Would the chancellor just damage the incentive to save if he tinkers with pension tax relief at the Autumn Statement?

Conservative Leader Theresa May Addresses Party Conference
There is speculation the chancellor could reform pensions further (Source: Getty)

Steve Webb, director of policy at Royal London and former pensions minister, says Yes.

Some things in life are about more than the short term, and pensions planning is surely one of those things. But how can individuals, employers and the pensions industry plan for the future when the rules are changed on an almost annual basis?

Ahead of the Autumn Statement we are already seeing speculation on possible changes to pension tax relief, and we will see the same again in the run-up to the March Budget. It seems crazy that something so long-term is subject to twice-yearly uncertainty, building on a track record of constant tinkering.

The repeated “salami-slicing” of limits on pension tax relief has already led around 100,000 people to seek transitional protection from the various changes. If limits are now frozen, many more savers will be affected and put off saving. The best thing the chancellor could do in November is announce “no change” for the rest of this Parliament.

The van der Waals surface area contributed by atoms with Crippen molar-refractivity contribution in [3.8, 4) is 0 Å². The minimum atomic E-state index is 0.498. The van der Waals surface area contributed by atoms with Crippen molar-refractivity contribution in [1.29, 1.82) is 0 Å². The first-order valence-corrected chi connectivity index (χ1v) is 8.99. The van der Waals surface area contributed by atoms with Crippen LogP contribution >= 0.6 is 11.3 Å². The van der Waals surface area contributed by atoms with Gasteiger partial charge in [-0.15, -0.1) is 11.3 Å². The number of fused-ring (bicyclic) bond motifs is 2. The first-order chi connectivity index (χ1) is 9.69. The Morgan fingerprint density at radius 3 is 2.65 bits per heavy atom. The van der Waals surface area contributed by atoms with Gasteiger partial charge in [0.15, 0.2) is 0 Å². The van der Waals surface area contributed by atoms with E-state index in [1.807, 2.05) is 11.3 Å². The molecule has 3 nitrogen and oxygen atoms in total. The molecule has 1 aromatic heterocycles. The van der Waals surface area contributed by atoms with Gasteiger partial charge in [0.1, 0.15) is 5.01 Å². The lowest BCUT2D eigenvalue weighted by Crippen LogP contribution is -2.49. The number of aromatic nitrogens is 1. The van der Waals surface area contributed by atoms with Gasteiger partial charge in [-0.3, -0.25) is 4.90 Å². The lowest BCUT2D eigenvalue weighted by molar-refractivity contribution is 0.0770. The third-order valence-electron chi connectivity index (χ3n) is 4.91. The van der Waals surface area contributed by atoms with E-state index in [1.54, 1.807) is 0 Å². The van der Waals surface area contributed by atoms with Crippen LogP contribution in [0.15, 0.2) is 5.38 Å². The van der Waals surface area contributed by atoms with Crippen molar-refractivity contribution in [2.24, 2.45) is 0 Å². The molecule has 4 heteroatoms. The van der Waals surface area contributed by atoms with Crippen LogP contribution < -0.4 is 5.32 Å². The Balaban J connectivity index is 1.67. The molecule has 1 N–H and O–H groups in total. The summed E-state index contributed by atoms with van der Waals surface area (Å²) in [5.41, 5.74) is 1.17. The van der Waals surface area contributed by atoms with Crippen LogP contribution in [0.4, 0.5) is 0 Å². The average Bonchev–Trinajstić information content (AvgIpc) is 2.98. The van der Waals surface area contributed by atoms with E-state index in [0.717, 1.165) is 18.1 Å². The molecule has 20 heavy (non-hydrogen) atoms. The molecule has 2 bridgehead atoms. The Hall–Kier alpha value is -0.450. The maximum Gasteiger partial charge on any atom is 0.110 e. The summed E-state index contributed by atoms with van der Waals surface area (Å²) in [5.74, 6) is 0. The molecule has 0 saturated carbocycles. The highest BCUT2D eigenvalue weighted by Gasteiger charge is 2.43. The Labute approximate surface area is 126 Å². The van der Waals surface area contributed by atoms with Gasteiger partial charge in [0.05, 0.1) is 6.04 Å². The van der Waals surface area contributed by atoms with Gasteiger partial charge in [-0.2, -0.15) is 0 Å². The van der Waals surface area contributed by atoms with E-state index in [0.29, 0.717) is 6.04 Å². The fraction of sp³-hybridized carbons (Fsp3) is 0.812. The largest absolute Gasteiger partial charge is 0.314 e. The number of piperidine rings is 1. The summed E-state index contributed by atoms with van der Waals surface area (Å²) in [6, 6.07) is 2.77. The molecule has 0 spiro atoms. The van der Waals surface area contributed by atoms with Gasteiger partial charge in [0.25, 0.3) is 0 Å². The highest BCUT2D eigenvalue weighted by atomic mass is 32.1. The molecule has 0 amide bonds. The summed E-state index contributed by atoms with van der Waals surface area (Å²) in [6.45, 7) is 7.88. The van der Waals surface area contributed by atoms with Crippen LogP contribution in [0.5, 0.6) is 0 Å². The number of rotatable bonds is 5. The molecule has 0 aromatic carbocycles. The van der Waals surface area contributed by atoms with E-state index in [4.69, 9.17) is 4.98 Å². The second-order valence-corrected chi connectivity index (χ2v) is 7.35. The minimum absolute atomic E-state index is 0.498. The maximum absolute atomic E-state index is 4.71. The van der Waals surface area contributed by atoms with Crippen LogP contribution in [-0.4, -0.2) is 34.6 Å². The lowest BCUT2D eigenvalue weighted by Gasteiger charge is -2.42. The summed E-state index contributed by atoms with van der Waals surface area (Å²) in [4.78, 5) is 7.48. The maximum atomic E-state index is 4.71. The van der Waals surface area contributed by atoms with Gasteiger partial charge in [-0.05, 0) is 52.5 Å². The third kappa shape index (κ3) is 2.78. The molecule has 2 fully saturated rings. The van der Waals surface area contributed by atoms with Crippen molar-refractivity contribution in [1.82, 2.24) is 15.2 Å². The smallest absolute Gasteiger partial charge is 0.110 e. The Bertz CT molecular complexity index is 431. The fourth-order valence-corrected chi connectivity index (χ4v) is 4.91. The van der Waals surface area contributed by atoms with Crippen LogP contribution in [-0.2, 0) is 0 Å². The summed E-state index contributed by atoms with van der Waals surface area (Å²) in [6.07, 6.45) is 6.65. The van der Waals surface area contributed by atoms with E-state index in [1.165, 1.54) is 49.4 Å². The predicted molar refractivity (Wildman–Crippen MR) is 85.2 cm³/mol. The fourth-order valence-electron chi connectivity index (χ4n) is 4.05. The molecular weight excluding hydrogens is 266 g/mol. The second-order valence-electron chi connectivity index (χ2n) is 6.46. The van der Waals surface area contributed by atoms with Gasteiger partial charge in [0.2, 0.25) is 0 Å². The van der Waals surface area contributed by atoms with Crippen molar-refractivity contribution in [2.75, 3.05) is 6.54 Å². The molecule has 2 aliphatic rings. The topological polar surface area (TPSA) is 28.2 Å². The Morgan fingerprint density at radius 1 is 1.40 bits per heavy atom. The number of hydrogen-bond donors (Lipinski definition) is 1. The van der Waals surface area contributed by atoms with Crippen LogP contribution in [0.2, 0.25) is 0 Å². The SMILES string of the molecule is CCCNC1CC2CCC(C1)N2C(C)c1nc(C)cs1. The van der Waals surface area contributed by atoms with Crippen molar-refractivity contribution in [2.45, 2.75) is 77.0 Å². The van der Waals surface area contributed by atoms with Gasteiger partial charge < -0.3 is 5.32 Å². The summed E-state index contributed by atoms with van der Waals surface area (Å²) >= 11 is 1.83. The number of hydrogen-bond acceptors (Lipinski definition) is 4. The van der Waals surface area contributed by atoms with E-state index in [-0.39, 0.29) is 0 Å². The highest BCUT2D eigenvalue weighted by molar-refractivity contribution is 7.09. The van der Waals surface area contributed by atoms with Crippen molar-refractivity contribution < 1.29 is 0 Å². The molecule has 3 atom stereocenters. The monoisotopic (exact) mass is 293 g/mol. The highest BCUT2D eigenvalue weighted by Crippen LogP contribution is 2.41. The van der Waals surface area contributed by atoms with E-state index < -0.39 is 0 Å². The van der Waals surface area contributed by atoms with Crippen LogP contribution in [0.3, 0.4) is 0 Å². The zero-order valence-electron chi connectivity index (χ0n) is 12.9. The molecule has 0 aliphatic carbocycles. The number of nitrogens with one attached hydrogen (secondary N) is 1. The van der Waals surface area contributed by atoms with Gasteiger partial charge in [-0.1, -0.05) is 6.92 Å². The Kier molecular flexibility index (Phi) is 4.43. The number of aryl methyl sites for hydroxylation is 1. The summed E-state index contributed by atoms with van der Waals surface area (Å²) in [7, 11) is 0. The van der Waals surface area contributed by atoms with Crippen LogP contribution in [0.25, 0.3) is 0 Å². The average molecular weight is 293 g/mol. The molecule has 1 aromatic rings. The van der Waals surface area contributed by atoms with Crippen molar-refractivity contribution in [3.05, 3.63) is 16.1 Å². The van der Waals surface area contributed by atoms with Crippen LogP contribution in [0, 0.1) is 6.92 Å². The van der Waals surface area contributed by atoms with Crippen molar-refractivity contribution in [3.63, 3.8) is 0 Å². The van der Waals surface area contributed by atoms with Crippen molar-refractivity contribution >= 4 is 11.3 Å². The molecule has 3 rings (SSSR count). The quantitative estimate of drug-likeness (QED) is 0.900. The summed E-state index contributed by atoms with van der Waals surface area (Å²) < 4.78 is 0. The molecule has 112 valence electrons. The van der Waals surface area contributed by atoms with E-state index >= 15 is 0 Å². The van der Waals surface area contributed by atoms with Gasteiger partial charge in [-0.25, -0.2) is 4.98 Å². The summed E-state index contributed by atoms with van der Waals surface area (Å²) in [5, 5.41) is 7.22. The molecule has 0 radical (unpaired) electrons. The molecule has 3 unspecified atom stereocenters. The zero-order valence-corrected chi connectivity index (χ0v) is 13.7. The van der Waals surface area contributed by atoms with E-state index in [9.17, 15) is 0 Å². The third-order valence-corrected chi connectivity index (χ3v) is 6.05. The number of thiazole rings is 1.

Gary Smith, associate director of financial planning at Tilney Bestinvest, says No.

Moderate tinkering to pension legislation would not necessarily destroy the incentive to save.

Even if the chancellor opted to introduce a flat rate of tax relief of 25 per cent, resulting in an immediate tax saving for HMRC, this would make pension saving more attractive to basic rate taxpayers who currently only receive 20 per cent tax relief on their pension contributions. The new limit could still prove an attractive incentive for higher rate and additional rate taxpayers to continue funding pensions.

Philip Hammond could also opt to retain the current tax relief system, but reduce the annual allowance to £20,000. This would still make pension saving attractive to all savers, as it is unlikely to impact basic rate taxpayers. Higher and additional rate taxpayers would still want to attain maximum tax relief, albeit on £20,000 gross per tax year.

It would require a quadruple attack of reducing tax relief, the annual and lifetime allowances, and adding taxes on death to destroy the incentive to save in pensions.

City A.M.'s opinion pages are a place for thought-provoking views and debate. These views are not necessarily shared by City A.M.

Related articles